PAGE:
Was that enough to hold 1400? It’s too early to tell but I have a feeling that in the next two weeks we will have the answer.
The US bond contract responded to resistance as well, trading right up to the 148-00 on Tuesday before backing off hard on Wednesday down to find 146-08 support early Thursday. The volatility was intense and led by the belly of the curve, the bond contract reversed late Thursday into Friday rallying back to close the week at the 148-00 level on the dot. This was a textbook kiss back of the underside of the previous week’s breakdown.
Is 148-00 now resistance like 150-00 before it? Again it’s too early, but like stocks, the coming weeks will be crucial.
This idea that flow and not discount is dominating price action is a direct product of Chairman Bernanke’s uber-easy and overly manipulative monetary policy. As I wrote back in June in Trading the Wrong Playbook Bubble
, the Fed has removed fundamentals from the equation.
With Ben Bernanke having turned all assets into commodities, market price is not driven by valuation and growth based on models and forecasts, it’s driven by positioning and sentiment based on speculation and fear.
This commoditization of all asset markets works when prices behave as the Fed intends, but as I warned last week, this apparent benefit comes with increased risks.
The Fed could potentially be a victim of their own success. By being so egregious in their attempt to manipulate the market pricing mechanism and by also boasting about it they have put themselves in a box. If and when the market doesn’t behave the way investors think it should, at least when the Fed is inflating, investors will start to lose faith that the Fed is in control.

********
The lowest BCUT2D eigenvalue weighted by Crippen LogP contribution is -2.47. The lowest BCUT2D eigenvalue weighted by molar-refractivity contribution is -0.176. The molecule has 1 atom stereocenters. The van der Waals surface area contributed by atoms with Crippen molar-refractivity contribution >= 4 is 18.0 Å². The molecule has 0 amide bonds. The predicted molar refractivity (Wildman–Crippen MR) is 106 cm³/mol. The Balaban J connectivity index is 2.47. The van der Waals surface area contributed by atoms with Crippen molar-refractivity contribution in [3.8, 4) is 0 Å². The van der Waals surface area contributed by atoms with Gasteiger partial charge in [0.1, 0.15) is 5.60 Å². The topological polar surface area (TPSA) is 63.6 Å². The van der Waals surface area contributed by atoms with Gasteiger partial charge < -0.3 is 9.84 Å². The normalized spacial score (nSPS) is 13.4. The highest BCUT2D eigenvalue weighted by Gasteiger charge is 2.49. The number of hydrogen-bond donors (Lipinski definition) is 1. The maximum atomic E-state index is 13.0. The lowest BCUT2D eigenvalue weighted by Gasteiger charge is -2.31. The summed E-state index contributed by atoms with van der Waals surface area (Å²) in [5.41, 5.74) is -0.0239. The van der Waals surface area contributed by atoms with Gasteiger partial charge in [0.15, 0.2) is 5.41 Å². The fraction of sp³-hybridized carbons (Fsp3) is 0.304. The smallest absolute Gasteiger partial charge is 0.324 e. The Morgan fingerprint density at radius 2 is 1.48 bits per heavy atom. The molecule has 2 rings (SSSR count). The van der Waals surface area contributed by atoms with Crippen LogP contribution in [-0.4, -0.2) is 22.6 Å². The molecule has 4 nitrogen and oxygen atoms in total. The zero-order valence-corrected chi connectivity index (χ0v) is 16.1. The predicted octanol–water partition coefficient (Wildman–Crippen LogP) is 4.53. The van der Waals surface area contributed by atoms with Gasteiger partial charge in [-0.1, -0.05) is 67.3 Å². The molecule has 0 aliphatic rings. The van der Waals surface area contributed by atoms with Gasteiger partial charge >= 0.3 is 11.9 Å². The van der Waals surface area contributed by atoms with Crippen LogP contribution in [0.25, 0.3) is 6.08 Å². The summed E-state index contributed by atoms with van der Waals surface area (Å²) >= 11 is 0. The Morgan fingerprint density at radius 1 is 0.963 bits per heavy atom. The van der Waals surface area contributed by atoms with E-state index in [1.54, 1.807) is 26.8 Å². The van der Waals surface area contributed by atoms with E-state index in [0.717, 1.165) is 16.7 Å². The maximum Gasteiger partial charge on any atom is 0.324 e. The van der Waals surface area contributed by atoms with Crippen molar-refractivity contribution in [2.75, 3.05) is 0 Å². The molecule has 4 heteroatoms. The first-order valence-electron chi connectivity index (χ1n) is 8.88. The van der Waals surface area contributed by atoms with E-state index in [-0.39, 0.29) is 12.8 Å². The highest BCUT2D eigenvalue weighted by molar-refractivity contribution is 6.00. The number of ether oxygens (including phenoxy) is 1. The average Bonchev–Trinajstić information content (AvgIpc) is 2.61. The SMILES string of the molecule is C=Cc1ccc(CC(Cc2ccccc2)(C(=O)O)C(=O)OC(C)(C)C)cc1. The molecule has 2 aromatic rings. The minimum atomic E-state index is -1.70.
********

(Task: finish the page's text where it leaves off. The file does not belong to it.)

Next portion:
Last week two prominent investors echoed this heightened risk factor in letters to their respective investors. In the letter dated October 23, David Einhorn of Greenlight Capital warned about excessive QE and money printing and the risk of what happens when the market turns against them. Via Dealbreaker
This buying binge brings to mind American Express (NYSE:AXP) cards, which are famous for their promise of no pre-set spending limits. But as some AmEx customers have learned, there is a spending limit – they just don’t tell you what it is. AmEx anticipates how much you can repay based on your annual income and your payment history. When your charges exceed their estimates, they cut you off until you pay off your balance.